This article is an excerpt from the Shortform summary of "Influence" by Robert B. Cialdini. Shortform has the world's best summaries of books you should be reading.
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Have you ever seen a job title that really impressed you? How do you respond to instructions from someone in uniform? What do you think of someone dressed in a suit versus someone in casual clothes? Title, uniforms, and other clothing are all symbols of authority.
Symbols of authority are things like titles, uniforms, and insignia, which can all signal a person is in a position of authority. People are hard-wired to comply with requests that come from an acknowledged and accepted source of authority.
See how compliance professionals use the appearance or suggestion of authority to force you to agree to their requests.
Symbols of Authority
The Milgram experiment presents an illuminating and disturbing picture of just how far our fixed-action pattern of compliance with authority will take us. The instinct is so powerful that humans are responsive even to the mere vestiges or symbols of authority—titles, uniforms, and insignia can exert a strong influence.
But authority can also be faked or manufactured. Titles, uniforms, and other outward symbols of dominance or expertise can create the patina of authority. Naturally, compliance practitioners know how to present themselves in a way that conveys authority and expertise to their victims.
Beyond the usual mix of salespeople and politicians we’ve talked about so far, a whole variety of con men, grifters, and charlatans are quite savvy at projecting symbols of authority to force compliance.
It’s All in The Name: The Importance of Titles
Titles often have more power to direct our behavior and perceptions than the actual person claiming the title. The title is a symbol for authority.
In one Australian study, different groups of subjects rated the same person as being taller depending on the title they were told that he held. With each increase in title (student, lecturer, professor), the subjects’ perception of his height grew by half an inch! This shows the importance of title in creating the perception of other positive traits. This perhaps explains why door-to-door scammers frequently wear lifts in their shoes. Psychologically, it conveys a certain symbol for authority and gravitas.
The importance of titles and deference they’re given can have frightening effects in the medical community. One study from the Midwest demonstrated that 95 percent of nurses were willing to unquestioningly comply with orders to give dangerously high doses of medication to patients, as long as the order came from someone who claimed to be a “doctor.” Titles are symbols of authority, especially skilled professionals like doctors.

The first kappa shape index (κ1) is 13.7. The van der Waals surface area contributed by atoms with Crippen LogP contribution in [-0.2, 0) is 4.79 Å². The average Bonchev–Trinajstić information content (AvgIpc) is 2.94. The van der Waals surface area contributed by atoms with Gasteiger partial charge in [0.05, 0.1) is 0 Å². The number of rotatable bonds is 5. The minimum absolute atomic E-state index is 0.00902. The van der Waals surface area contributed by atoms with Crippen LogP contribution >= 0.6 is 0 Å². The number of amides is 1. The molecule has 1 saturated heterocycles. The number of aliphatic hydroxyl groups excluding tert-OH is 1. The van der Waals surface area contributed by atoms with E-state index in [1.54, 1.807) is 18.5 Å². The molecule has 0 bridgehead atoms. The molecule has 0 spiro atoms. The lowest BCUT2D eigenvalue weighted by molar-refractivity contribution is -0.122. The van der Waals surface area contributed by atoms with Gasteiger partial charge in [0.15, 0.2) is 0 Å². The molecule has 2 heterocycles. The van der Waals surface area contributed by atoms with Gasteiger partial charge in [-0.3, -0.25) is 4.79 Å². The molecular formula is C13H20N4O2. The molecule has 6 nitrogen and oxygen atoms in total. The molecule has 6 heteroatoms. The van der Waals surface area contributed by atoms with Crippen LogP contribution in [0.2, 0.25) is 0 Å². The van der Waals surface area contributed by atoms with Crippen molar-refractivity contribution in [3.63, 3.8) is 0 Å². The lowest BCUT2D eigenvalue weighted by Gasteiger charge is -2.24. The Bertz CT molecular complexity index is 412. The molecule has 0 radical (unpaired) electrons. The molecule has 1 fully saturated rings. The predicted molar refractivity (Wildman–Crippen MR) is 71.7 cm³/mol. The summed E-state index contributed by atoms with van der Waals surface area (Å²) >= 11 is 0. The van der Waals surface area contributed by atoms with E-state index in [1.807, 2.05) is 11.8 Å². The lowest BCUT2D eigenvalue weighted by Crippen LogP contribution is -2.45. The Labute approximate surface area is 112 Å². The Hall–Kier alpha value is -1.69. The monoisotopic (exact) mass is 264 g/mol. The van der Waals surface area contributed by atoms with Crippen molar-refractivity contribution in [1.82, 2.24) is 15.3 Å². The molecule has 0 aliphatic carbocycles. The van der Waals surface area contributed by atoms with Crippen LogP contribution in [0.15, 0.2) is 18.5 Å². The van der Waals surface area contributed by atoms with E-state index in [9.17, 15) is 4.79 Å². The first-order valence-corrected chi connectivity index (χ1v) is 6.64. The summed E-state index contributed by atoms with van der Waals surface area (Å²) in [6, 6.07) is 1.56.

Clothing as a Symbol for Authority
Con artists know that most people will obey the orders or recommendations of someone in a uniform. Whether it’s a police uniform, military camouflage, a doctor’s lab coat, or even a snappy business suit, uniforms and modes of dress are symbols for authority.
In one experiment in Texas, researchers had a young man cross a busy intersection into oncoming traffic, to test how willing other pedestrians would be to follow him. When the young man was dressed in a freshly pressed business suit, people were 3.5 times more likely to follow him as they were when he was dressed in regular street clothes. The suit was a symbol for authority.
The “bank examiner” scam is beloved by con artists because it uses the simple power of dress to bamboozle people out of their savings. The con artist, dressed in conservative business attire, knocks on the door of the victim’s home, claiming to be a bank examiner from the victim’s financial institution. They exploit the psychological importance of titles and use symbols of authority. The con artist will claim that there has been some irregularity with the victim’s bank account, and inform the victim that a bank officer might be doing phony transactions with the victim’s money.
The victim is then asked to withdraw all their money from their account, so that the “bank examiner” can trace the record of the transaction to see if they can catch the embezzling bank officer in the act.
After the victim has withdrawn all their money, another bank official turns up at their door. This time, it’s a uniformed bank officer who reassures the victim that there was no malfeasance with their account after all. This person then offers to re-deposit the victim’s money to save them the trouble of another trip to the bank—which, of course, they never do. The scam works because the counterfeited uniforms lull the victim into compliance. The uniforms are symbols of authority.
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Here's what you'll find in our full Influence summary :
- How professional manipulators use your psychology against you
- The six key biases you need to be aware of
- How learning your own biases will help you beat the con men around you